Volunteers describe challenges and lessons learned
Our five intrepid Volunteers who described their "Successes" in a previous web site posting are back!
Below, they describe some "challenges" and "lessons learned" that they have encountered at their sites.
Volunteer #1: Two things I've learned about myself in my experience
so far are to be independent and dependent in different ways. Living in a house
of my own rather than with roommates requires me to clean up after myself,
sleep by myself, and spend more time than I'm used to with myself. I have to be
independent as a white American living alone in my community. With that being
said, I have to be more dependent in other areas than I am used to, and that
has taken some adjusting. I have to depend on members in my community to tell
me what is going on, to help me fix things in my house, to translate, to give
me rides, and to be my source of support within my community. I'm not used to
being so dependent on other people for understanding things and getting places
I need to go.
Volunteer #2: Integration
has been really difficult for me thus far, likely as a combination of my
personality and the nuances of my village. My village is quite isolated and
very tight-knit. Everyone knows everyone and is usually related as well.
Village events run on a schedule known to everyone who has lived here their
whole life, and residents are not accustomed to having to tell someone new what
is going on, so they often forget to invite me (as I have been told directly a
number of times after the fact).
I have tried to combat this by asking what is going on in the village and when, but people either do not know or somehow skirt the answers, leaving me wandering the village searching for someone to invite me along. This process would have been easier with a reliable community counterpart to facilitate my integration, but instead I have had to develop and re-develop relationships (as the youth have come and gone from school holidays) to work my way into the community. But as my relationships are thin and scattered, no one person or family feels particularly responsible for checking in on me. This just means I must work harder to strengthen my relationships in the coming months.
Language and communication are a challenge. When my Tongan abilities do
not allow me to properly express myself, and vice versa with for my
counterparts, frustration can be felt on both ends. Teaching in and of itself
is a challenge. Critical thinking does not come naturally for students, so
lessons often have to be tweaked, explained to exhaustion, or simply do not
work. Allowing diverse people, not just my school counterparts, to understand
my role in the village and what I can bring to the community has also been a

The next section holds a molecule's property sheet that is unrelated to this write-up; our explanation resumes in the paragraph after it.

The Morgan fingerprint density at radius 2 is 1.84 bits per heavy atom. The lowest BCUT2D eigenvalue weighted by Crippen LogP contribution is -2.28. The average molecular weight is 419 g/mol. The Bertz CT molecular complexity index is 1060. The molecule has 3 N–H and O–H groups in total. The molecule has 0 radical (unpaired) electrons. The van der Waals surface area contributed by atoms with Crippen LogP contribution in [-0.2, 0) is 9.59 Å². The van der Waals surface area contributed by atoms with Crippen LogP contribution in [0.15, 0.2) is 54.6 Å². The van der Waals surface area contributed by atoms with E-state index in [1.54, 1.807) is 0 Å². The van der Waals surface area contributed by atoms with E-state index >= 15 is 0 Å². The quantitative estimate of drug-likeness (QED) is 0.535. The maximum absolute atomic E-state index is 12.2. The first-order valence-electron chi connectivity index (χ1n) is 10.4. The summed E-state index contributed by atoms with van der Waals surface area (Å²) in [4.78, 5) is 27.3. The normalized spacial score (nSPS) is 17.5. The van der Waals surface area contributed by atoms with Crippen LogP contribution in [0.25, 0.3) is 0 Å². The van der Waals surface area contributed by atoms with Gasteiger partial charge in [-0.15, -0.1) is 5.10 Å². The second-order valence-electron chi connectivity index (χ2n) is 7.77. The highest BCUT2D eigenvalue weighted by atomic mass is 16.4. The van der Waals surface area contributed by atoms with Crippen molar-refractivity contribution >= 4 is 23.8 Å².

challenge. It's easy for people to think I am just there for the school and
this also impedes upon my ability to get to know and work with individuals from
sectors other than education.
#2: I have learned that our project in Peace Corps
Tonga is not as simple as it seems, and whenever small goals are achieved,
doors open to more ways in which we can expand our project goals. It is a
project with infinite solutions and possible approaches to challenges, one
which any Volunteer can adapt to their specific skills and knowledge.
#3: I've learned that at my site, I have to put in
a lot of effort to do things and go places with community members. My island is
small and my village even smaller, so people who live here have grown up
together and known each other their entire lives. It's insular and not
something you can break into without great effort. I've also learned that I
really enjoy people. I guess this isn't
anything new, but I've learned that I enjoy Tongan people. Character flaws in
others can sometimes be so obvious if one is overly critical, which at times, I
am guilty of, but if you train yourself to focus on the positive and the strengths
of people, your entire attitude can change. Along the same lines, opening
myself up to a variety of people and not simply those I see daily because of
proximity allowed me to appreciate Tongans, a culture that is seemingly
homogenous, for their unique personalities and individualities.
Volunteer #4: I have learned that I am a lot stronger and more adaptable than I thought I was. I am able to go from teaching English to teaching accounting. I also help other teachers with other classes by grading papers and preparing materials. After school I help with the sports training, and after that I make it to band practice.
I have learned that my community is absolutely amazing. I have a strong community in my village and in the surrounding communities. They love to see me involved in the various activities and are more than happy to invite me for multiple meals.
I have learned that I am confused about the project here in Tonga.
Volunteer #5: If you have good relationships with folks, they'll bring project ideas to you. All of the best activities and projects that I've done have been because folks have seen me living my life with and around them and have wanted to join in (e.g. sewing, exercise).